CED will not be covering the events of the CableLabs Winter Conference this year. (CED is a publication that covers the technology and business of the telecommunications industry, with a focus on service providers and their suppliers.)
Any company that is introducing a new product or service and that talks directly with us will of course be accorded the same coverage opportunity they'd get at any other time of the year. But participation in the Winter Conference will not be noted by CED.
News organizations are not allowed to attend CableLabs conferences. This has been an ongoing irritation for us in the press, but in the past year or so, industry conditions have changed, and, in CED's estimation, being barred from the vendor hall is now intolerable.
CableLabs is a private consortium, and we are not contesting the members' right to meet in private. But the members of CableLabs also sell display space to vendors at the CableLabs meetings. In other words, they run a small trade show – a private one that bars the press.
This is the source of the irritation mentioned above, and it is shared by other editors and reporters who cover the industry. But it has been a minor irritant, as there had always been multiple public trade shows and other events scattered throughout the year providing ample opportunity to see demonstrations of new innovations and products.
This is no longer the case. The industry has decided to reduce the number of public events and confine those that remain to a week in the spring and a week in the fall.
Or tried to.
A presumably unintended consequence of eliminating events in winter and summer is to raise the profile and significance of the CableLabs conferences. They have now become important for the vendors, an increasing number of which schedule new product and service announcements to coincide with the event.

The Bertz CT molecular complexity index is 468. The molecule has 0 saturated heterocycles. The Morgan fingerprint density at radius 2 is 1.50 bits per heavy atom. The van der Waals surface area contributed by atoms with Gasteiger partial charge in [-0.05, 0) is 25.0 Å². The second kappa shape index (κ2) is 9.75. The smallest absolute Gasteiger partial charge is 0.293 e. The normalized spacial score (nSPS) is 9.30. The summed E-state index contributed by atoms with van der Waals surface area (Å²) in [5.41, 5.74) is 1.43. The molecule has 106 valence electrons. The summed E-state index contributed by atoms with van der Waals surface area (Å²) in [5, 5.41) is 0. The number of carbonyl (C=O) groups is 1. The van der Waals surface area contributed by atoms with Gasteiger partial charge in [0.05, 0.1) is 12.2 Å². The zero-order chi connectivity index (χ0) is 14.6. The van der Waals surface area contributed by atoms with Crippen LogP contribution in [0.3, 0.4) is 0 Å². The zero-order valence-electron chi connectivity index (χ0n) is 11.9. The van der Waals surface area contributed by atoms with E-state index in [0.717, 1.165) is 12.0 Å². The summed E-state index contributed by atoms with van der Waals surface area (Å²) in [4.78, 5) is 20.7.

In other words, the relatively unimportant little mini trade shows attached to the CableLabs semi-annual meetings have become key industry events.
The difference is these trade shows are private. And not only is the press barred, but the participating vendors are limited to how many people they can bring, and those who are not members of CableLabs have limited opportunity to see what some of the latest innovations and products are.
We believe this is unfair, as do some of the vendors who, over the years, have invited us to stop by their booths and were surprised to find we're not allowed in.
So this year I petitioned CableLabs. I explained what I've just explained to you and offered a proposal: Allow the press access only to the vendor hall, and for only one day. The private meetings would, of course, remain private.
CableLabs' brought the proposal to its members on our behalf and returned to report that its members turned down the offer.
So that's why CED is making this small gesture of protest. We will not cover an event we are not allowed to attend.
It is not clear if CableLabs will host another edition of its Innovation Showcases at its Winter Conference, but our decision to not cover the Winter Conference is likely to most affect the company that prevails in the informal poll of industry executives regarding which innovation is most likely to succeed, inasmuch as we will not tout that fact on behalf of that company.
Again, any companies presenting at the CableLabs Winter Conference, in the Innovation Showcase or not, can talk with us directly. You know where to find us.
Brian Santo is editor in chief of CED. He was an editor with EE Times back in the late '80s and early '90s.
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